Friday, 5 August 2011

Making it

I took a moment the other day to peruse some videos offering advice to filmmakers from producers, and was duly unimpressed by all the flogging of clichés that this forum often espouses. The most erroneous of which, might I point out, is the phrase "making it". Advice to starting out filmmakers on "making it" you might think was to do with the making of their work, well according to this pack of Gruffalo, "making it" is a term associated with getting lots and lots of money. Financial crisis anybody?

So, I'd like to pitch in that a sustainable body of work and a dash of integrity (Whatever your definition of integrity might be) depends on whether or not you've gotten these two phrases mixed up. Making it, in the sense of creating art/entertainment so that you can be seen in a Porsche is not beneficial advice for art practice nor for media that has an ongoing delivery into our archive of human endeavour. Making it, in regards to what you are making, however, is productive.

Dazzling novice creatives with carrots of capital gain is pitching cheap and shallow incentives towards the development of media. One comment by a producer was "write a good script and the Limos start coming" or something to that effect. If your main goal is to write a script just to ride a Limo, then write your script, hire a Limo and have done with it. No dedicated creative produces and cultivates ideas just to calculate their earnings to people at A-list parties. No creative brings life to their favourite art form for the purpose of being seen to be "successful".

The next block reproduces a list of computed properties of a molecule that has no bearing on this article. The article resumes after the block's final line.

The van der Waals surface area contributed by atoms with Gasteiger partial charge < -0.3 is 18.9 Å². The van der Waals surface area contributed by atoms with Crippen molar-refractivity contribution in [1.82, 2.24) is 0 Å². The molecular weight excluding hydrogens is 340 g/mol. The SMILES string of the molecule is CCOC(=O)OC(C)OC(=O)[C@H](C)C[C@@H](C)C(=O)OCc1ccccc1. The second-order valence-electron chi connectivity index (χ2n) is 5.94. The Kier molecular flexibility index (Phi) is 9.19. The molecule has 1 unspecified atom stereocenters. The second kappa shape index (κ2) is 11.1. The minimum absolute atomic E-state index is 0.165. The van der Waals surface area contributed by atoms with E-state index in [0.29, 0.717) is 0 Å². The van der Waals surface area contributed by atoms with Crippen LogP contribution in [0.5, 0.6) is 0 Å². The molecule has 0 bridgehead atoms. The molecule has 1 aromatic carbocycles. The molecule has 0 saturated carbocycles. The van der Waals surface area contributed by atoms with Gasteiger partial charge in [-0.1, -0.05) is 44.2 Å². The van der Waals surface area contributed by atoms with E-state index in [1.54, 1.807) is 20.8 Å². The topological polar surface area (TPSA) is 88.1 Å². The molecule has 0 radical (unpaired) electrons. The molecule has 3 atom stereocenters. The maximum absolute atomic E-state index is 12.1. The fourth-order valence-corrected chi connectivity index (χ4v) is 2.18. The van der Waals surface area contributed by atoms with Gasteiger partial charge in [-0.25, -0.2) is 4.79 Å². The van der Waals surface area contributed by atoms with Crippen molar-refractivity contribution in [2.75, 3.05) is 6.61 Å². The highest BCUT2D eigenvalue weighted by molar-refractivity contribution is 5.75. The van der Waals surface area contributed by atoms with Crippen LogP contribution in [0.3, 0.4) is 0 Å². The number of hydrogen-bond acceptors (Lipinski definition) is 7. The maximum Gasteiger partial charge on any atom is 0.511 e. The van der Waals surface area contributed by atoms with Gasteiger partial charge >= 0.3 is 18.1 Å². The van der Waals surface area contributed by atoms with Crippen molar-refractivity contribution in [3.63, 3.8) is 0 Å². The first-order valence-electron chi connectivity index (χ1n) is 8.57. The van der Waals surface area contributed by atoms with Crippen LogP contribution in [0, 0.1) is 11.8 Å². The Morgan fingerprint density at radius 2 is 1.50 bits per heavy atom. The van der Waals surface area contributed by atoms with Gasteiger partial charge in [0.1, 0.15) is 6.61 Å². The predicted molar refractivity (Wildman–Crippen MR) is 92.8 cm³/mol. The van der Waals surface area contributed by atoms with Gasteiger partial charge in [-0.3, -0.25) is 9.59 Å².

Directing/Producing is not about being a Director/Producer, it is about creating content that should exist for the stimulation of our human psyche, it is about composing and creating, not about riding in Limos or wearing designer jeans. So many amateurs have this attitude, and you can see it in the way they present themselves. They act as if they are on the starting line, ready to go, into a world of luxury. They pose in their mirror shades, baseball caps, and arrogance. "This film is gonna be a winner" they say, or "We're gonna make it with this one", what they are saying has not relation to the point of their project, get out of the art of creativity then and get a job selling real-estate.

The reason it bugs me so much, is because you can't talk to these people about the worth of the project in value of creative terms, it all comes down to how much "exposure" or "deals" the project will materialize and that's just a hack attitude to creativity.

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